Groups say rock-bottom federal oil and gas bids cheat U.S. taxpayers
During the current economic slump, fiscal watchdog groups and hunting organizations are calling on the U.S. Bureau of Land Management to suspend perfunctory auctions of oil and gas leases on public land in the West.
On Tuesday, representatives of Conservatives for Responsible Stewardship, Taxpayers for Common Sense and the National Wildlife Federation’s Artemis Sportswomen Initiative came together to oppose BLM oil and gas lease auctions, particularly the seven scheduled this month, including one in Nevada held this week.
They say lease sales aren’t bringing in adequate money to offset the loss of public access and other natural resource uses, so auctions should be put on hold.
“Given the level of U.S. production coming out of North Dakota and Texas, the Trump administration’s mad rush to lease out vast portions of the West to oil and gas companies has never made much sense to us,” David Jenkins, president of Conservatives for Responsible Stewardship, said in a Tuesday press call.
“Once you factor in the massive amount of lands being offered that have little or no potential for development, the current global oversupply of production, and the reduced oil demand due to the oil pandemic, continuing this leasing binge is nothing short of lunacy, and it represents a gross mismanagement of our public lands.”
The BLM did postpone auctions scheduled in May and June after environmental groups filed a protest, saying the pandemic made public comment and involvement difficult. But now, the agency is moving forward with auctioning off those parcels and then some.
Autumn Hanna of Taxpayers for Common Sense, a nonpartisan government budget watchdog, said not only are the September auctions putting a huge amount of land up for lease – more than 500,000 acres – but also this year’s auctions are bringing in very little money for all that land.
Companies are bidding less for parcels, on average, than in previous years. Often, the highest bid, and sometimes the only bid, comes in at $2 an acre, the minimum amount you can bid. The BLM hasn’t changed the amount it charges for rental rates - $1.50 an acre - or minimum bids since the 1980s.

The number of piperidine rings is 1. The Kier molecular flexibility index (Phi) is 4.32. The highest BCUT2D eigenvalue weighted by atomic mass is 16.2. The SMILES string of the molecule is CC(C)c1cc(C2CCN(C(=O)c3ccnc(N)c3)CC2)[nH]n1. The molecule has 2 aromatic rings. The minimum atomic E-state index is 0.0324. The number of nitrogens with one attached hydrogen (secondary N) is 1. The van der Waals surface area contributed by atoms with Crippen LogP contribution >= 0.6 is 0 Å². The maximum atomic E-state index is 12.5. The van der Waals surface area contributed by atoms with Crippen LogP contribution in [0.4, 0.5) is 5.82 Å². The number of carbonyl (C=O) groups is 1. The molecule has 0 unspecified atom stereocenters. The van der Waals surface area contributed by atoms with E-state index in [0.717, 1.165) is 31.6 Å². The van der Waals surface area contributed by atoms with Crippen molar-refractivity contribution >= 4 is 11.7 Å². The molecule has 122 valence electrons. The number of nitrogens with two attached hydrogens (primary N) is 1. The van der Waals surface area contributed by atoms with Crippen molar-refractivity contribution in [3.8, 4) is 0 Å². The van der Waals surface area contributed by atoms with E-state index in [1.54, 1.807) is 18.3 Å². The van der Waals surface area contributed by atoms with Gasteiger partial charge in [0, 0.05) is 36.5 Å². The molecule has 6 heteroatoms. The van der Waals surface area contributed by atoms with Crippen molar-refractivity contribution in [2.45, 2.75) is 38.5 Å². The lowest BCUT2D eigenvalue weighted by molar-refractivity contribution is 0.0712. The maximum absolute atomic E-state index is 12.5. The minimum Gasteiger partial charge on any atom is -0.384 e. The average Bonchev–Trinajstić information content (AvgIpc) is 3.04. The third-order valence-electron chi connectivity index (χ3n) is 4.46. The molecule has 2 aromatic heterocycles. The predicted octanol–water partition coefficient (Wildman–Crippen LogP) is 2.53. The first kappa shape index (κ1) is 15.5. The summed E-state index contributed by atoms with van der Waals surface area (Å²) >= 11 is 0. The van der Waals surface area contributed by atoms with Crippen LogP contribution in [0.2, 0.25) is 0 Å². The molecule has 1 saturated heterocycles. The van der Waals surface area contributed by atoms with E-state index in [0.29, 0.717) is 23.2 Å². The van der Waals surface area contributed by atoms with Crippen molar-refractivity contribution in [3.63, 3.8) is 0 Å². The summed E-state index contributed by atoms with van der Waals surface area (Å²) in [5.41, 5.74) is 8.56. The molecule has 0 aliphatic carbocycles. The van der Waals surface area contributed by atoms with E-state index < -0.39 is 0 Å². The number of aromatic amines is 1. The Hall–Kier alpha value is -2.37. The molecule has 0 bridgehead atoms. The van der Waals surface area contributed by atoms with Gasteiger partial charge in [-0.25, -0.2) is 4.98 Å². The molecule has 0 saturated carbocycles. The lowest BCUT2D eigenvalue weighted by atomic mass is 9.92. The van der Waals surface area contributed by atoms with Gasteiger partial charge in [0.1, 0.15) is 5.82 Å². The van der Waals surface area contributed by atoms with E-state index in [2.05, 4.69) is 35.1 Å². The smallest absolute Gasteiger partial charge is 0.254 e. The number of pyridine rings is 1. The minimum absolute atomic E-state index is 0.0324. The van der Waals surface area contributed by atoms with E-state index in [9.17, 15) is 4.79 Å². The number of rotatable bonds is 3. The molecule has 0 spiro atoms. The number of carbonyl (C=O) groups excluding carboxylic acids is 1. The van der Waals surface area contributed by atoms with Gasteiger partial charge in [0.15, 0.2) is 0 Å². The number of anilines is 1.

“For years, taxpayers have lost valuable revenue to outdated policies,” Hanna said. “But during the Trump administration, things have gotten far worse, with lease offerings significantly up and revenue dramatically down. Bidding overall has dropped, but oil and gas companies are getting more for less.”
Then there’s the increasing number of noncompetitive leases left over after each auction. Companies ask for a parcel to be leased, and then they don’t bid on it, knowing their identity isn’t made public. Any parcel not auctioned off is put up for sale where companies can buy it with no bid, cheating Americans out of additional tax revenue and locking up more land for less money.
That appears to be what’s happening in Nevada. The state doesn’t have the type of geology that contains reservoirs of oil and gas, and yet, it ranks third in the amount of acres offered for lease, behind Wyoming and Alaska. Since the area isn’t likely to yield oil or gas, leases have sold on only 8% of the 2.5 million acres offered at auction during the Trump administration. Of the parcels leased, three-quarters received only a minimum bid, Jenkins said. And yet, the rest of the leases are sold.
“Why is the BLM engaging in this flimflam? If industry interest is so paltry, who is nominating all this land for lease?” Jenkins said. “Since this is being done at taxpayer expense and to the disadvantage of other resource users, the American public deserves some answers.”